Ferguson’s turns for Harry Webb would be his last brains-heavy characterizations of the sound-serial era; over the next few years, he settled firmly into henchman mold, in the chapterplays of Mascot and Universal. At Mascot, his first serial outing was The Hurricane Express (1932), in which, as a henchman named Sandy, he teamed with three other top-notch henchmen–Charles King, Glenn Strange, and Ernie Adams–to repeatedly battle leading man John Wayne on behalf of a mysterious railroad saboteur known as the Wrecker. Adams played the leader of the henchman pack in Express, but Ferguson was still a prominent participant in the serial’s many action scenes, and got several good chances to snarl gruffly and grin crookedly as he conferred with his colleagues and confronted or threatened Wayne, heroine Shirley Grey, and the serial’s other protagonists.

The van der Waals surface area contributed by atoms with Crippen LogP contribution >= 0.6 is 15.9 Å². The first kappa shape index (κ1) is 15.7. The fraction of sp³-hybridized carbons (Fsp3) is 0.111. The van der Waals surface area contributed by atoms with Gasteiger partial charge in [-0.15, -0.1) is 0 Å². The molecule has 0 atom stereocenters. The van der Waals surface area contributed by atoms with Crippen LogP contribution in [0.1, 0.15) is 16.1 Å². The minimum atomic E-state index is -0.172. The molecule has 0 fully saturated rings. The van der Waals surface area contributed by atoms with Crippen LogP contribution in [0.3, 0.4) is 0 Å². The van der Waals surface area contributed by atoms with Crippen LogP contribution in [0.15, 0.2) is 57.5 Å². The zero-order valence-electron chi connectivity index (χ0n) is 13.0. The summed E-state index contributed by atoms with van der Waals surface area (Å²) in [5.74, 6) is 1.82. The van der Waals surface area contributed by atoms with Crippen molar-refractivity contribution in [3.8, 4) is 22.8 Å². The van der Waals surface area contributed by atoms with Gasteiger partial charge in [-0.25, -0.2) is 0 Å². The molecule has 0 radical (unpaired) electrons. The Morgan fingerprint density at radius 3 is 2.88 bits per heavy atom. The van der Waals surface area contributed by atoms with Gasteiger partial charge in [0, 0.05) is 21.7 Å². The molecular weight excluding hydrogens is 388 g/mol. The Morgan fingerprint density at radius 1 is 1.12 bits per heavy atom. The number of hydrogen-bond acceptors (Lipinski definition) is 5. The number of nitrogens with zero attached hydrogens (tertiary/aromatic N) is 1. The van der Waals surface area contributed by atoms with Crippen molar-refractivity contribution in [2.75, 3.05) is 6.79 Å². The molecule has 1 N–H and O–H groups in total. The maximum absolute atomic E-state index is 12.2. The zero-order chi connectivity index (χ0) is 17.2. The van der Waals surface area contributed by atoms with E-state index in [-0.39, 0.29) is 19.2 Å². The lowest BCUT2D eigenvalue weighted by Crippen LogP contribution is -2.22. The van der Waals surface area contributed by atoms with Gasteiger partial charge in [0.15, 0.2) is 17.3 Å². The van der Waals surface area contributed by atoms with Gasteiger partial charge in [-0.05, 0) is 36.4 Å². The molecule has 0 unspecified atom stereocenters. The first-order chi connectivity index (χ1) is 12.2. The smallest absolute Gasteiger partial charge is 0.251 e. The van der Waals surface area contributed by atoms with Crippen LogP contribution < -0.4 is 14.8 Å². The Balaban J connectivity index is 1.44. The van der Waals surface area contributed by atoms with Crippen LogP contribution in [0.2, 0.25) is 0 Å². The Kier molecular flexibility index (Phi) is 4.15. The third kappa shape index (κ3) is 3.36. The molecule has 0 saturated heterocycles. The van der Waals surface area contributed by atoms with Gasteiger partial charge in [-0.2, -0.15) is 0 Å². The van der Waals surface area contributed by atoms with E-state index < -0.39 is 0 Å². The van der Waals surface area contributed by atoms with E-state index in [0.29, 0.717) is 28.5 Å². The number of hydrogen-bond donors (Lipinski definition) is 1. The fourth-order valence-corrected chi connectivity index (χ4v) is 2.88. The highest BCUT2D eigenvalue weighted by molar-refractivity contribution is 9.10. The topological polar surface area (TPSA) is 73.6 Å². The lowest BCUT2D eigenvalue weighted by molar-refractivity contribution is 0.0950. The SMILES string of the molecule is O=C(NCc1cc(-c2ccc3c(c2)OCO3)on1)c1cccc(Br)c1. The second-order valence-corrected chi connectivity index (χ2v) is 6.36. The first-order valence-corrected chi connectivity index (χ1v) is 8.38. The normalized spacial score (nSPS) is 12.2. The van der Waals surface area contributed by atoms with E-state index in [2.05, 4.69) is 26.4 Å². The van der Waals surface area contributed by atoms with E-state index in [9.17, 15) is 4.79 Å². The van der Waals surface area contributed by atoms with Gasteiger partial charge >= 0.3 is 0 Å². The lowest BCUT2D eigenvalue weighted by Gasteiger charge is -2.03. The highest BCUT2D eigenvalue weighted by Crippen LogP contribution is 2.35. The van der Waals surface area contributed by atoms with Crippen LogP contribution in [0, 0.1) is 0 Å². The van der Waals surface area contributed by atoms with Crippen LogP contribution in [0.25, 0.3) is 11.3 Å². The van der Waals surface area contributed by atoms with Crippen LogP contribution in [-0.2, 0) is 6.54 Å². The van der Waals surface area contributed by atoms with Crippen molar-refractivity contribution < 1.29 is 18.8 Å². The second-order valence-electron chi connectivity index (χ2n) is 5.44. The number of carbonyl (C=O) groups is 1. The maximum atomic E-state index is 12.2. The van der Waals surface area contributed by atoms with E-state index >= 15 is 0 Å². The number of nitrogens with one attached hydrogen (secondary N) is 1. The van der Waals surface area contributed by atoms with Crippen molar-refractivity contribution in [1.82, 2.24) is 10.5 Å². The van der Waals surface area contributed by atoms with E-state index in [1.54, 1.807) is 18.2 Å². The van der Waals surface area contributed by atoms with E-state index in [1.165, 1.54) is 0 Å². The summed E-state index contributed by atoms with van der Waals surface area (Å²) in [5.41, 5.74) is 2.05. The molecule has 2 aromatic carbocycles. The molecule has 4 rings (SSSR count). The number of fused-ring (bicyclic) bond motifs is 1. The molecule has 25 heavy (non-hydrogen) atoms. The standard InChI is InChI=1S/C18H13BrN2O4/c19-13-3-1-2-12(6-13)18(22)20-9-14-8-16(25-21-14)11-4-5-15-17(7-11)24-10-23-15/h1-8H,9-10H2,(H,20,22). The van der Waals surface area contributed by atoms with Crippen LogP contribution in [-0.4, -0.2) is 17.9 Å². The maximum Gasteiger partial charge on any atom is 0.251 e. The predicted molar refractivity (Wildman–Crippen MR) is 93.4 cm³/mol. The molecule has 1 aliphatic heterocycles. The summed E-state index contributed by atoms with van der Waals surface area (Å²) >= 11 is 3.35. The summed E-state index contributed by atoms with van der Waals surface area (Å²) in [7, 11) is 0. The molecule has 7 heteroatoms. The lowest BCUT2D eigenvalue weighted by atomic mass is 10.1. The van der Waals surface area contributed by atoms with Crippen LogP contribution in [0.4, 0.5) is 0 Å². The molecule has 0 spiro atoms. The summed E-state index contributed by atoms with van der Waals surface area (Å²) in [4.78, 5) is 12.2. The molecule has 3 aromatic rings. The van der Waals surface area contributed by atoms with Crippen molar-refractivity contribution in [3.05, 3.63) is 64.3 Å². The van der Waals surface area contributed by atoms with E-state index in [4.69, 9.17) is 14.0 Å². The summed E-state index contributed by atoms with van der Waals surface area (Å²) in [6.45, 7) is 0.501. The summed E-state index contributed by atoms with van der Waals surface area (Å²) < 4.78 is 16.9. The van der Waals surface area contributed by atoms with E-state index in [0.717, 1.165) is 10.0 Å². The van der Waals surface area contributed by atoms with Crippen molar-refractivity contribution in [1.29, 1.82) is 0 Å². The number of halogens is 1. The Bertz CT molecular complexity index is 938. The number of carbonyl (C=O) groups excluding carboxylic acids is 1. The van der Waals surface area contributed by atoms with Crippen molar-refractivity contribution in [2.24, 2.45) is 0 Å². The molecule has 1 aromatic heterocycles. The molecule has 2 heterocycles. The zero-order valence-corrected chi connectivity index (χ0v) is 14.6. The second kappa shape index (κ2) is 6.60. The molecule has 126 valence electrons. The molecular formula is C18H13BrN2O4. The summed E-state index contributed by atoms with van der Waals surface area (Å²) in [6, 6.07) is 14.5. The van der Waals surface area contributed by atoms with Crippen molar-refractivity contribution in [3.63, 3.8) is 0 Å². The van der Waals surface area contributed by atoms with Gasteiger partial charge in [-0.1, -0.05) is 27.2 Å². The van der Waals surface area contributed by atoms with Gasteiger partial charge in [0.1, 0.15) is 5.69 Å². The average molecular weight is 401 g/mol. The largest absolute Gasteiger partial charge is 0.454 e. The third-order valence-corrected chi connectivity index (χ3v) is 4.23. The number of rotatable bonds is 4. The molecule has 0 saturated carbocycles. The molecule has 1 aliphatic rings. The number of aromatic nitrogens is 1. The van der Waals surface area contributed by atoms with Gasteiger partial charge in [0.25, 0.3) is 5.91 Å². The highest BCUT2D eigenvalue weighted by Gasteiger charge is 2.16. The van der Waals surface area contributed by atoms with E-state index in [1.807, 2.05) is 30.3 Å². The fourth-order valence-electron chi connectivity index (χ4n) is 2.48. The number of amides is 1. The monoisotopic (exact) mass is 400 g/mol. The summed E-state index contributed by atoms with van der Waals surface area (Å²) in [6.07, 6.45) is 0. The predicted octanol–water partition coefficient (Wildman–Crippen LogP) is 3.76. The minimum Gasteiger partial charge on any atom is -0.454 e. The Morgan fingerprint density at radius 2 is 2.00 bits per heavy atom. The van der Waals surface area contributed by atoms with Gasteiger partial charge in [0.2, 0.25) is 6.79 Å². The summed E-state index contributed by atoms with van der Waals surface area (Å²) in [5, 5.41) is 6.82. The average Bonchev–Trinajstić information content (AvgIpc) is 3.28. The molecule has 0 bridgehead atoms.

The Lost Special (1932), Ferguson’s earliest surviving sound serial for Universal (he possibly appeared in a lost Universal chapterplay from the same year, The Airmail Mystery) featured him as a member of another band of railroad-related criminals. His character, Peter Gavin, served as the secondary action heavy, the lieutenant of chief henchman Jim Dirk (Tom London); Dirk and Gavin led the serial’s other henchmen in the hijacking of an entire train and its shipment of gold, and then did their best to stop hero Bob Moore (Frank Albertson) from locating the train or discovering that the mastermind behind the robbery was respectable mining-company official Samuel Slater (J. Frank Glendon). Special gave Ferguson one of his biggest and best serial-henchman roles; his sardonic boisterousness contrasted effectively with London’s more reserved and furtive demeanor, and he was also spotlighted nicely in the serial’s final scene–in which he simultaneously conveyed resentment, fear, and pride as he confessed to the assembled good guys just how he and his cohorts had pulled off the hijacking of the titular gold-carrying “special.”